A Different Kind of Crash

Financial Advisor

 

My plans were to write this week’s commentary on Sunday night, since the Dow had already fallen more than 1,200 points in August, while dropping over 1,000 points last week, alone. I’m glad I decided to go on a walk with Donna instead. There’s much more to talk about now that Monday is over with.

Important Note: Also, I want to make note of the fact that this week’s commentary is going to be aimed more at informing our current clients than keeping the public abreast of the market and economic changes occurring today. Normally, I write in generalities, but considering the huge swings we’ve seen and the accompanying fear those swings have created, I wanted to make sure I put something together today that:

  1. Let our clients know where they are today from an allocation and protection standpoint, and
  2. Keep our current clients from worrying about what may lie ahead.

The VIX, which measures market volatility, soared to a 7-year high today. Said another way, the market hasn’t been this volatile since the end of The Great Recession. Tesla (TSLA) has dropped -22% since its recent high in July, Netflix (NFLX) has fallen -30% since peaking in August and even everyone’s darling stock, Apple, couldn’t manage to hold its positive (PnF) trend, which is only the third such occurrence in a decade, the most recent being back in early 2013.

When performing a strength comparison between bonds and stocks (using the AGG and SPX), bonds have started gaining momentum for the first time since 2012. As the trend moves downward in the chart below, it shows us that the long-term trend is one of bonds being weak vs. the S&P500 (U.S. stocks). However, that trend has started to flatten as of late with a recent spike in strength for bonds this past few trading days.

AGG vs SPX Aug 24 2015

 

In similar fashion, I ran a strength comparison between the S&P500 and its inverse, the SH (Short S&P500). The current champion (owning the S&P500) is starting to look tired, losing momentum and strength vs. its inverse (i.e. – “shorting” the S&P500). The change in leadership is becoming more probable now than before and technical indicators are confirming such a probability. All jargon aside, in the end, the story is the same – shorting the market, while not yet advisable, is starting to look like a future, near-term possibility. Not a probability – but completely and totally possible.

SPX vs SH RS Chart

Remember, I’m not a trend predictor – I’m a trend follower. No one can predict trends and trends take time to develop. Contrary to what most investors think, corrections and crashes don’t occur over night. Even Black Monday in 1987 had a little warning in advance (although I’ll admit – not much).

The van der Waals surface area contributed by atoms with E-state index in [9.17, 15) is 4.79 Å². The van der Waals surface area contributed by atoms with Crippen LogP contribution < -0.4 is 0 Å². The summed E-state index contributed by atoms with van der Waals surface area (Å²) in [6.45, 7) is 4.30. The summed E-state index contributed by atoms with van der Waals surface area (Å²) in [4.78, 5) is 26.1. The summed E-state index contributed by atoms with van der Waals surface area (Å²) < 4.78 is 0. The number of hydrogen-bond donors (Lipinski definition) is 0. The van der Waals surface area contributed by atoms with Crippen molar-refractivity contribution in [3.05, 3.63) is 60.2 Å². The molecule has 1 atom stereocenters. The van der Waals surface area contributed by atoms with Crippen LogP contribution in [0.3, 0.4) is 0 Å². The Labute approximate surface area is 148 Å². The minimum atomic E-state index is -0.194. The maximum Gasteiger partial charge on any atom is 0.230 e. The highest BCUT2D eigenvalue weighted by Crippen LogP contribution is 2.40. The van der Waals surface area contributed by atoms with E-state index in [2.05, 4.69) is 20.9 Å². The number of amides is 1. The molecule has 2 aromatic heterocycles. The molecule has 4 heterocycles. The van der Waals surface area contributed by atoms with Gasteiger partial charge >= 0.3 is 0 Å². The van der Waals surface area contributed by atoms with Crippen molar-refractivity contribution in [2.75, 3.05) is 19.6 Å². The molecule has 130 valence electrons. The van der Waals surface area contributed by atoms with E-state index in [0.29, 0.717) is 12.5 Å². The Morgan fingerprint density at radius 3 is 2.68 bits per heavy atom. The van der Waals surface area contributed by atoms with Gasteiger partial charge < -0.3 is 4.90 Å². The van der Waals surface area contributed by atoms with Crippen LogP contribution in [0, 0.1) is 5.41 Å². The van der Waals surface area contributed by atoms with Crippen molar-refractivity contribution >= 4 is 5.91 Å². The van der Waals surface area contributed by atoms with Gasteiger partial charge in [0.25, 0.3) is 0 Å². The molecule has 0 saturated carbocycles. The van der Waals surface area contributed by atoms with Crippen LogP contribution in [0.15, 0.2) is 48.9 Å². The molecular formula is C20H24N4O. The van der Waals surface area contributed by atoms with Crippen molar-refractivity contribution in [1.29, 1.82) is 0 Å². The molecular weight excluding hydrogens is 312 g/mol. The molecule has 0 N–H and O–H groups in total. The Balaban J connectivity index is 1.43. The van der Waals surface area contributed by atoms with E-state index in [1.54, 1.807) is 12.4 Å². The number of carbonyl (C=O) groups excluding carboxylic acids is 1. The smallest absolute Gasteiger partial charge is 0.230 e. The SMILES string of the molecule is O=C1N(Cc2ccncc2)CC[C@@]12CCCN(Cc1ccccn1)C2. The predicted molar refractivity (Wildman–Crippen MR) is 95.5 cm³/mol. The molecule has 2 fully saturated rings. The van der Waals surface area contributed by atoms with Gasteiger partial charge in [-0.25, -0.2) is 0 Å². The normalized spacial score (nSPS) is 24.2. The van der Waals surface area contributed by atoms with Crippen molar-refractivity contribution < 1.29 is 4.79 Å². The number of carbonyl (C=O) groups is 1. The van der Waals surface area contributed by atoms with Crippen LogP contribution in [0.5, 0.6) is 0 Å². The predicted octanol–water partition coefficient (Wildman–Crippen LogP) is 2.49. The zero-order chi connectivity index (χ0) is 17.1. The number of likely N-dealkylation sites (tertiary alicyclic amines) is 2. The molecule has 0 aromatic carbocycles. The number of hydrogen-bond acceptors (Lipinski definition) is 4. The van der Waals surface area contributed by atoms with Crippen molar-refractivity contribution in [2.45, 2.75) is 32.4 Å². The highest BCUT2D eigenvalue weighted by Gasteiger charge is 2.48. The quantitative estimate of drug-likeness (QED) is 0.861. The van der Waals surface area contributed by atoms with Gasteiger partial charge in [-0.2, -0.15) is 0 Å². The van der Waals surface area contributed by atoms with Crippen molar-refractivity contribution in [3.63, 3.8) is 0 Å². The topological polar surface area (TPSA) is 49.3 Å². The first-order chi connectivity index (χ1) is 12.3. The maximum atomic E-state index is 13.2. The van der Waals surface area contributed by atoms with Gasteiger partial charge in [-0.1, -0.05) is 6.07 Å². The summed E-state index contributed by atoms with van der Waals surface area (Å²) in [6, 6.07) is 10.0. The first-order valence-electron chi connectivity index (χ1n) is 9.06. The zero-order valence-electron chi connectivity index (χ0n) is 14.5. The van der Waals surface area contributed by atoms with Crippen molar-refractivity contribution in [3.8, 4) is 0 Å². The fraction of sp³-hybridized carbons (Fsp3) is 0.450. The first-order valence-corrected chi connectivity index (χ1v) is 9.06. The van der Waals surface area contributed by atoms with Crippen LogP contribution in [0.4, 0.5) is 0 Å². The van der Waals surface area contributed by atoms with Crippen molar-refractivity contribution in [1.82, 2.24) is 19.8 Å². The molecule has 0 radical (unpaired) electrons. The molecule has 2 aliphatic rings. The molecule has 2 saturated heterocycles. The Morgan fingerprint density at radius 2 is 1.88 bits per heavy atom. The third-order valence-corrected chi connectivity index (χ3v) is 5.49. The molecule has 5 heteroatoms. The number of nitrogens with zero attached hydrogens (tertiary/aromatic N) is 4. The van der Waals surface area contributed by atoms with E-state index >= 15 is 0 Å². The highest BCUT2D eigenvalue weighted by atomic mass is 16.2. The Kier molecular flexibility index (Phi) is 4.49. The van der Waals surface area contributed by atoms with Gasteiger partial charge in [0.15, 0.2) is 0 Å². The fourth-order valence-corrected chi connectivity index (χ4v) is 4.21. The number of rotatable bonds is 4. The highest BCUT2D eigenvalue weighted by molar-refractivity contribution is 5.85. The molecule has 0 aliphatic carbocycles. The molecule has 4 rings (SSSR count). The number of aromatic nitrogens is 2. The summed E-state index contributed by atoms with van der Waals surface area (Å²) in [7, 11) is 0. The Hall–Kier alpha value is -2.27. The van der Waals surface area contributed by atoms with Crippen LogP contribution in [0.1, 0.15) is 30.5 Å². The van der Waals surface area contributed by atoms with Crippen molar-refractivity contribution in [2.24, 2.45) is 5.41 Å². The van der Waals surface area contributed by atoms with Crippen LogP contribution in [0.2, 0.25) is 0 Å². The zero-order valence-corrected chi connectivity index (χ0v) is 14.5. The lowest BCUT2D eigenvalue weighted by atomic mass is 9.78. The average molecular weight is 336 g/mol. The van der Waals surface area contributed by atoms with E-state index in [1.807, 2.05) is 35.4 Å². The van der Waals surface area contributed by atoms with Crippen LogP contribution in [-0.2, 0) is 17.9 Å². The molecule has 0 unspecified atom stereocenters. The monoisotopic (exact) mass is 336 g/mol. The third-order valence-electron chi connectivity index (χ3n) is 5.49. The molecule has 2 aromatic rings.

Since March, the S&P500 has struggled to make new highs and broke into a negative trend twice. The Dow has been even worse off, breaking into a negative trend and logging YTD losses on the year well before the S&P500. The percentage of stocks on a PnF (Point & Figure) buy signal has been trending down since 2013 and the percentage of stocks in the U.S. that sit on a positive trend has been falling consistently since July.

As more and more investments started leaving the battlefield (i.e. – breaking their trend lines and walking home), I began selling investments out of our client’s portfolios – and this began back in May. It started small and infrequent, but whenever a trend failed or an investment fell through my trailing stop loss, I’d sell it and just let the proceeds sit in a money market account.

It all started with the selling of our last airline stock we owned. From there, international investments started to break down and I sold out of Russia, the Philippines, and China, but left a couple broad international indices in our models. Next, I sold a couple more stocks in June, then a bond position or two as treasury bonds began to weaken… but the real acceleration started in July. By the end of July, our portfolios were sitting in anywhere from 20-40% bonds and “cash” (money market equivalents), depending on the model in question.

Last week, we sold one stock in our aggressive portfolio (the Libertas model) on Wednesday, which left our portfolios looking like this:

Model Portfolios on Aug 19

*Portfolio Models as of market close on 8/19/2015. Model portfolios are displayed from left-to-right, ranked most aggressive to most conservative.

On Friday morning, I pulled the ripcord on quite a few investments, including the remaining two international positions we owned, leaving us with a 30-66% cash/bond position (again, depending on the portfolio in question).

Model Portfolios on Aug 21

*Portfolio Models as of 12:30pm on 8/21/2015. Model portfolios are displayed from left-to-right, ranked most aggressive to most conservative.

 Then Monday got really interesting. Not only did the Dow open and crash to the tune of -1,000 points in the first six minutes, but the losses got so bad that the NASDAQ halted trading, keeping any investor from trading any NASDAQ-listed investments!

You see, when “The Flash Crash” occurred back in March of 2010, the initial tipping point was something called a “Fat Finger Trade,” where a financial advisor accidentally put an extra zero at the end of his share quantity, effectively selling 1,000,000 shares instead of just 100,000. The huge, accidental trade caused the market to panic, wondering what was wrong with the company’s stock, which then turned into an overall market selling frenzy, which in turn triggered a ton of open stop-loss orders as the markets continued to fall.